Responding to Negative Customer Feedback | Five Basic Tips

Running a business online comes with all the trimmings our beloved internet has to offer. An exponential reach, streamlined user experiences, but also the veil of anonymity. When you are confined to a mostly digital space, reviews have the power to make or break what took years to get up and running. This makes responding to negative customer feedback almost as important as getting great feedback in the first place! Today we’ll explore some classic public relations ideas and how they work for companies online:

responding to negative customer feedback

Responding to Negative Customer Feedback

No one is perfect, and maybe a customer had a less than savory experience with your company. If they are like the majority of people today, they probably won’t say it to your face. Rather, they’ll take to forums, social media, and perhaps even your own blog to let as many people know their frustration as possible! As easy as it is to feed into someone’s rage, it’s best to take a neutralizing approach. Here’s how:

1. Locate Each Mention

Whether it’s on Twitter, Facebook, or LinkedIn, you’ll want to track down where each mention of your brand occurred. Getting a hold on how many people may have seen the post is the starting point for responding to negative customer feedback. You’ll want to see how many times it was shared, as well as gauging the severity of what was said. This is kind of the “damage control” portion of this process, and it’s important to begin mitigating things.

2. Let Empathy Guide You

While it’s easy to shout back at an unruly commenter or group, the safest approach comes through empathy. Whether the incident was your mistake or not, it’s often recommended to keep a cool, level approach to the situation. Try to imagine just how frustrated a customer is and do your best to relate to their post or review. Responding to negative customer feedback is really about taking responsibility when needed. At the same time, this doesn’t mean you need to bite the bullet if something wasn’t your fault. Each situation will be different, but using empathy in your response remains important.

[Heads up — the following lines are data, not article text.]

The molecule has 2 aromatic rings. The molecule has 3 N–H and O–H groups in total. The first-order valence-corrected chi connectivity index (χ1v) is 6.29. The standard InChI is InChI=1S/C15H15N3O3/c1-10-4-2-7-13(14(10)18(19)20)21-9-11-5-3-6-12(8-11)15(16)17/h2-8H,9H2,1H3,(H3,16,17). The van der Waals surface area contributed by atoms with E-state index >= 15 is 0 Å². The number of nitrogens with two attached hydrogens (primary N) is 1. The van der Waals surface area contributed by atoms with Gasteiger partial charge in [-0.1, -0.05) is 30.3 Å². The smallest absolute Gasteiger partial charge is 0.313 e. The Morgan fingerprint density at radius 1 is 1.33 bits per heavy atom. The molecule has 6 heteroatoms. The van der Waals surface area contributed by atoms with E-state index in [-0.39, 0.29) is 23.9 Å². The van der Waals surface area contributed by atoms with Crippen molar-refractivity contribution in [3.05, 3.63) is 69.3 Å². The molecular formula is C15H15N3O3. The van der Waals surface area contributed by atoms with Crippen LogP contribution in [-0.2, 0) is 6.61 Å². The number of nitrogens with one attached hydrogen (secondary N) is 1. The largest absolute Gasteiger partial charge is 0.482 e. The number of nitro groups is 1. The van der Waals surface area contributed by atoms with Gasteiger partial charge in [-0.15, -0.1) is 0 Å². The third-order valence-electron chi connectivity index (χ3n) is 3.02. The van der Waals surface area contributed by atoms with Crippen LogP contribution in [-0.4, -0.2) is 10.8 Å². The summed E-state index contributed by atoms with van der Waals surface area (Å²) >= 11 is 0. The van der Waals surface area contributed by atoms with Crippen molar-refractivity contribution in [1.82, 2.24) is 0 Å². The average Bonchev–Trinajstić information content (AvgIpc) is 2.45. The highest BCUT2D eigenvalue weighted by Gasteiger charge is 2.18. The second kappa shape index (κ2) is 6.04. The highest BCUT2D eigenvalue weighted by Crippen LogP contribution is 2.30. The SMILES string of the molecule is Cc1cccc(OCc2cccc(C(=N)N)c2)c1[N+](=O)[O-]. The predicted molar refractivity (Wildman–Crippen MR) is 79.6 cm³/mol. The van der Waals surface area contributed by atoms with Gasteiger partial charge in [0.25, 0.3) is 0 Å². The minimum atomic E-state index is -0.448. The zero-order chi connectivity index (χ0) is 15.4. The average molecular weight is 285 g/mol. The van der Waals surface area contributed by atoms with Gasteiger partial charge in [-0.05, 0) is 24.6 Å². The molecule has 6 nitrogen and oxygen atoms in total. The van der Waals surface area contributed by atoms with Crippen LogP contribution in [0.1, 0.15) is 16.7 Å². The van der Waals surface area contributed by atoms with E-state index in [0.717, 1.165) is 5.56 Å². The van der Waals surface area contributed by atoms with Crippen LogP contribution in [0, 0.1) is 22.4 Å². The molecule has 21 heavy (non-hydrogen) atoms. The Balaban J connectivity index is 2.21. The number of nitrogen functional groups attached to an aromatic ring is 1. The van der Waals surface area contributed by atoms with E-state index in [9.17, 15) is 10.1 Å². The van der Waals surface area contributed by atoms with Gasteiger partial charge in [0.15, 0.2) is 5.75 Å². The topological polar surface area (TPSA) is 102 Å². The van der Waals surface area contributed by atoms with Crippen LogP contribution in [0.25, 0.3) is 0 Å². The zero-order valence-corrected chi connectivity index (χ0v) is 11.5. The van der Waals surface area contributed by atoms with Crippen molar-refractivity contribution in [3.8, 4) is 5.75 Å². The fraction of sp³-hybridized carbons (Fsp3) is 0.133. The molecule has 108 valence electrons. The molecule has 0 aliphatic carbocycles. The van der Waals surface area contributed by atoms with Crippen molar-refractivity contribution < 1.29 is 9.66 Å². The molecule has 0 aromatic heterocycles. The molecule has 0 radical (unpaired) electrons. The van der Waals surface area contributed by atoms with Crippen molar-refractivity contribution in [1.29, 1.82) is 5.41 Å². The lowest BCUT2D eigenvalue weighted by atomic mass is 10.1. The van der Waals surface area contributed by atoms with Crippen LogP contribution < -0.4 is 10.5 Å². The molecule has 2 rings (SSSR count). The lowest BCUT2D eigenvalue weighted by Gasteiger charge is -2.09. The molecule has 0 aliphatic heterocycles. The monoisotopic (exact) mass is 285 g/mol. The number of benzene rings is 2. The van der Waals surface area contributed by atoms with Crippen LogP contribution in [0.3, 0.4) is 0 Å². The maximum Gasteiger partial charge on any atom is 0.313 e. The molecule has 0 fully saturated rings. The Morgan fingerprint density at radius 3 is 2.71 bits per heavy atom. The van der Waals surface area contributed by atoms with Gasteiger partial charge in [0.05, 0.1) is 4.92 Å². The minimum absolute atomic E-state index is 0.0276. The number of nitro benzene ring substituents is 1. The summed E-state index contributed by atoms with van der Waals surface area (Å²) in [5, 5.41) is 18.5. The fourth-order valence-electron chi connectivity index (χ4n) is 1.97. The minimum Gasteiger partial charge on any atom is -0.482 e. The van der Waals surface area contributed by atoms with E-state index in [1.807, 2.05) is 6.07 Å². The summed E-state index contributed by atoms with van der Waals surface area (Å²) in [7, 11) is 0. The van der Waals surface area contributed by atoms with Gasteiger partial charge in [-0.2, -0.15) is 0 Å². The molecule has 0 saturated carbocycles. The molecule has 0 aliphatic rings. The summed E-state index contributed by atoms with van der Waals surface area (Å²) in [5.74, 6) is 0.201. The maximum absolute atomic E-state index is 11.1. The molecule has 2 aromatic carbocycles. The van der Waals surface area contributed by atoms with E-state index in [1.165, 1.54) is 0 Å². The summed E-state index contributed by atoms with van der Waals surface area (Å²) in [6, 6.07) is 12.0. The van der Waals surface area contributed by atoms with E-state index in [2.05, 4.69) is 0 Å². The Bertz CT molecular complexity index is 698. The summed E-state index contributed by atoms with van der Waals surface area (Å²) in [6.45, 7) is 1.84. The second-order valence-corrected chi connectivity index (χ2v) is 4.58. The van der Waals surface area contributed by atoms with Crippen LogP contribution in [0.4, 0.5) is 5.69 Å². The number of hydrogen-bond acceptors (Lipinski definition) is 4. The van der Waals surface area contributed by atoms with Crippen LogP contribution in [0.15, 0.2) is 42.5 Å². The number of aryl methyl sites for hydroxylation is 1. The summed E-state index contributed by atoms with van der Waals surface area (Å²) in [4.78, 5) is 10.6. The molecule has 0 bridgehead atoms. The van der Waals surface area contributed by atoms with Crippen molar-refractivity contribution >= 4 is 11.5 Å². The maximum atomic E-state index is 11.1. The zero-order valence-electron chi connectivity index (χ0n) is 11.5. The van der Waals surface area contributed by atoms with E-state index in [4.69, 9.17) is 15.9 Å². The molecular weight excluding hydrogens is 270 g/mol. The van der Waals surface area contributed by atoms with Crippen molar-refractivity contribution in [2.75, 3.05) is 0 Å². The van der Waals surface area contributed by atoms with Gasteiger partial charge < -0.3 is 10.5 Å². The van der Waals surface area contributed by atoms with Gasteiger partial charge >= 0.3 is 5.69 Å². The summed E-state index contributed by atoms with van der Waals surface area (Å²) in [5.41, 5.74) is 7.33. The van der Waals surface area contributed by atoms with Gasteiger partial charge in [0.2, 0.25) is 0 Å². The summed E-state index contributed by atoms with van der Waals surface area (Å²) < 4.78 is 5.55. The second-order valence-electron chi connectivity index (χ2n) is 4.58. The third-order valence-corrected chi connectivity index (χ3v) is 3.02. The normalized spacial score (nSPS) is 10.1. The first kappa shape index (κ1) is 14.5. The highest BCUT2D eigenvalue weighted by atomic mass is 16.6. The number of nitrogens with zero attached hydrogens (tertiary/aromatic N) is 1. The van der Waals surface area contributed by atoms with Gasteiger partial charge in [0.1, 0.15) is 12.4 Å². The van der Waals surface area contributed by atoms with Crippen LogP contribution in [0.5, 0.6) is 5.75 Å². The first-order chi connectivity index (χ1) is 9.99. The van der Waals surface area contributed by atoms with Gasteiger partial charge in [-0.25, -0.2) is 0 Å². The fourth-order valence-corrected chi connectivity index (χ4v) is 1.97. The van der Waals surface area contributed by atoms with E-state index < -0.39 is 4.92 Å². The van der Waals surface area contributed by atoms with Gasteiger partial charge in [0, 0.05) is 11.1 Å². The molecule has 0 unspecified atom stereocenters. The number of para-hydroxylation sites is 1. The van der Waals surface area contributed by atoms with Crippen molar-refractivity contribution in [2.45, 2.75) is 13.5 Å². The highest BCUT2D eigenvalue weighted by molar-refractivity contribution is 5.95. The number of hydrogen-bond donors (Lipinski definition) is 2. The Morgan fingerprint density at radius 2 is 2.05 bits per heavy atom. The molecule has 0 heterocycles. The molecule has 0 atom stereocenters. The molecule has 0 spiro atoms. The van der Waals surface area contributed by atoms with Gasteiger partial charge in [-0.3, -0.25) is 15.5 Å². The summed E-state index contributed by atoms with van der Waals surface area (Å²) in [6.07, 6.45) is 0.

3. Answer to the Public

When it comes to social media, conversations between angered customers and a company often amounts to a spectator sport. Responding to negative customer feedback is as much about defending your reputation as it is finding a solution. If the backlash reaches a point where the public demands answers, issuing a statement may be needed. For smaller scale, individual customer incidents its best to deal with their issue in a channel where others may not see your response.

responding to negative customer feedback

4. Reply Only Twice

While it’s tempting to blow up someone’s social media notifications or inbox, keep your replies to a minimum. Reply once to the initial concern, offering solutions or acknowledging responsibility. Anything beyond this should be an attempt to direct the conversation to a representative or somewhere more “behind the scenes.” When replying, stick to the facts and answer quickly. Don’t provide more information than is necessary.

5. Maneuver with Your Channels

Obviously, social media wasn’t designed to be a customer service portal, so responding to negative customer feedback requires offline solutions. Whether it’s Twitter’s character limit or Facebook’s ever-changing feed, it’s important to consider how your channels can best resolve an issue. Sometimes, that really means connecting disgruntled customers with real people in your company. Again, reply only twice, ensuring that the second reply takes things out of the public eye. Likewise, if you are able to resolve the issue, posting the solution for the public to praise can have uplifting effects on your social presence and brand.

So just to recap — responding to negative customer feedback means first locating where the feedback exists, showing empathy, responding publicly but concisely, and using your channels to display solutions. Following these basic ideas can help quell a crisis and keep your company or brand’s reputation from degrading too far.

Do you have any experience responding to negative customer feedback? Let us know your techniques in the comments below!

What to Do After an Employee Review

We get great benefits to enjoy here at Track5Media, from Hershey Park trips to a stellar healthcare package to free snacks. With all of these fun perks, it’s easy to overlook one of the most important benefits we have. I’m talking about employee reviews. While many cringe at the thought of having a performance review, I find them extremely helpful. Many employers don’t take the time to help you grow in your career. However, here at Track5Media, reviews happen twice a year. While I can’t speak for everyone, during my most recent review last week, I was praised for my accomplishments as well as critiqued and given suggestions on what to work on to become a better employee. I came away from my review not feeling discouraged, but feeling excited to work on improving myself as an employee. A week later, I’m in an interesting spot. I’m deciding what to do after an employee review. Luckily below are just a few things you can do after your employee review to ensure that you’re growing as a person and an employee.

What to Do After an Employee Review

Don’t Forget the Good Stuff!